Keys To FF Success – Part 1 of 3 – CG & Trim

I have decided to analyze – and share – the things that I consider to have brought me more success in my recent flying than I have had in all of my previous years of flying.  This goes beyond the basic “building straight”.  I will cover three things that I feel have brought me success:  CG & Trim, Thrust Adjustments, and Winding to Torque.  Each will be a separate article.  Now, I am not in discoverer or innovator of any of these, but simply apply knowledge that others have passed along.

As a last comment, I am no “expert” and I am not meticulous in application of any of these things.  I might have a few more wins if I was a little more dedicated to absolute accuracy, but everything in life is a trade-off.  I am flying pretty well these days, and I do strive to improve, but I tend to feel that third-decimal-place accuracy in some of these things is a waste of time and effort.

CG & Trim

Good general trimming advice by Bill Warner in his “Hey Kid…” series in Model Builder magazine

Way back when, I, like most others, went by the “1/3rd of span” rule of thumb for CG location and followed general trimming instructions like those shown in Model Builder or Don Ross’ book.  Also I followed various “10-step trimming methods”.

These are helpful and I had a degree of success, but in my experience, they are too generic.  I would have trouble establishing a glide.  At first, I thought I was having issues with the propeller and I adapted a process that I still use today.

Some recommend removing the prop and replacing it with weight and finding the glide.  I don’t do that – I simply load a short test motor and give it a 100-200 turns – just enough to sustain a glide.

My logic is that I am not having the prop act as some sort of brake or rudder.  With the motor turning the prop and providing minimal thrust, I have removed that problem from the equation and I am actually seeing how the model will behave at the tail end of powered flight.  This practice gives me a good starting point for applying power.

But this is not the real starting point.  Shortly after I came back to the hobby, I went to the FAC Nats and witnessed Don DeLoach win Grand Champion.  A little bit after that, Don wrote an article for the FAC News that explained why he could win at so many events.  If you have ever spent time with Don while he is flying, you will know that he is strict in his application of his own processes.  And, obviously, if the guy can dominate in Scale AND Endurance, he’s onto something.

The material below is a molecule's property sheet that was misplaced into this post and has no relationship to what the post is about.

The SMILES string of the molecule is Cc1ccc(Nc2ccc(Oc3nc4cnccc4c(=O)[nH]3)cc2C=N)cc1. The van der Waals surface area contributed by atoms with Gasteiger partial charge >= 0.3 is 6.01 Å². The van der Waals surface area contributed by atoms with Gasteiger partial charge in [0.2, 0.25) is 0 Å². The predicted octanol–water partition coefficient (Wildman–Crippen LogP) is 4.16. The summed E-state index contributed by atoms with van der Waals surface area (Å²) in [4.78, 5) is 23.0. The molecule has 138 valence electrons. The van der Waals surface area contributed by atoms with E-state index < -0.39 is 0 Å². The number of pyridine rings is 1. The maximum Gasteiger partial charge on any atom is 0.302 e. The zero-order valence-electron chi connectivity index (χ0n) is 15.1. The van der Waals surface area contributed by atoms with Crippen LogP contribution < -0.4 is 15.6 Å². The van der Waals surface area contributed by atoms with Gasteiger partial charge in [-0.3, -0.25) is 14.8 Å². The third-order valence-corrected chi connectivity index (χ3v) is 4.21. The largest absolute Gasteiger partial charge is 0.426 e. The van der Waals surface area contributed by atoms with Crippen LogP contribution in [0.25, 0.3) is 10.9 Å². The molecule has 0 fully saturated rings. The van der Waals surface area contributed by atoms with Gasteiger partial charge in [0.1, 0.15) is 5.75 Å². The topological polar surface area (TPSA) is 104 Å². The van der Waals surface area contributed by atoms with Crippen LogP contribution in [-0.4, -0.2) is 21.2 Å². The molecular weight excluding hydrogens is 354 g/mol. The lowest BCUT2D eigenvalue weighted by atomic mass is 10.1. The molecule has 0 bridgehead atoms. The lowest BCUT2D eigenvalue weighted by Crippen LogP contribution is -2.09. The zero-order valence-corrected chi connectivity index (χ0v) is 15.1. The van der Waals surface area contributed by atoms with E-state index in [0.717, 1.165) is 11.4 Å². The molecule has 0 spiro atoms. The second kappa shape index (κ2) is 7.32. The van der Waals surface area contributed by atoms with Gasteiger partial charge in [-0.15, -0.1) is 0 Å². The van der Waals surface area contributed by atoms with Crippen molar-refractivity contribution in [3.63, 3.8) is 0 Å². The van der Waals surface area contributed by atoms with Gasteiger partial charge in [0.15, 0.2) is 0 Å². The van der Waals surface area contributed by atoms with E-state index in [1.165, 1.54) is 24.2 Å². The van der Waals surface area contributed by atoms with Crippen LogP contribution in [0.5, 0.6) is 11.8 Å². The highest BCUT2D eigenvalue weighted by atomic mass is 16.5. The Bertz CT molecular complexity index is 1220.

Don’s article (now archived HERE) gives an introduction into trimming a model that goes way beyond the generic trimming methods mentioned above.  Don’s practices rely heavily on William McCombs’ Tail Volume Calculations.  Don’s article gave me enough information to set up a process that includes a spreadsheet to calculate this relationship between the wing, the tail, and the tail moment (distance between the wing and tail).

a screen shot of my spreadsheet

I now use this on EVERY model I build (and design).  In the design phase, it will tell me whether my tail is too small so that I can increase the size.  It tells where the CG should be on the wing in both percentage and inches.  This is where your model should balance on the wing.  You need to know this to start your glide tests.

It also allowed me to calculate a better location for the wing on the Jimmie Allen Special.  I reported this in THIS ARTICLE – and I have had more than one person tell me that this process turned their unreliable JA Special into a good flying model.

In  my spreadsheet, I have separated the models into different types so that, in my mind, I can compare apples-to-apples.  I have categories for Peanut, NoCal, Old Timer, Scale, JetCat, and Embryo.  In this way, I can make a slightly-educated guess how a prospective model might fly compared to known good flyers from my past.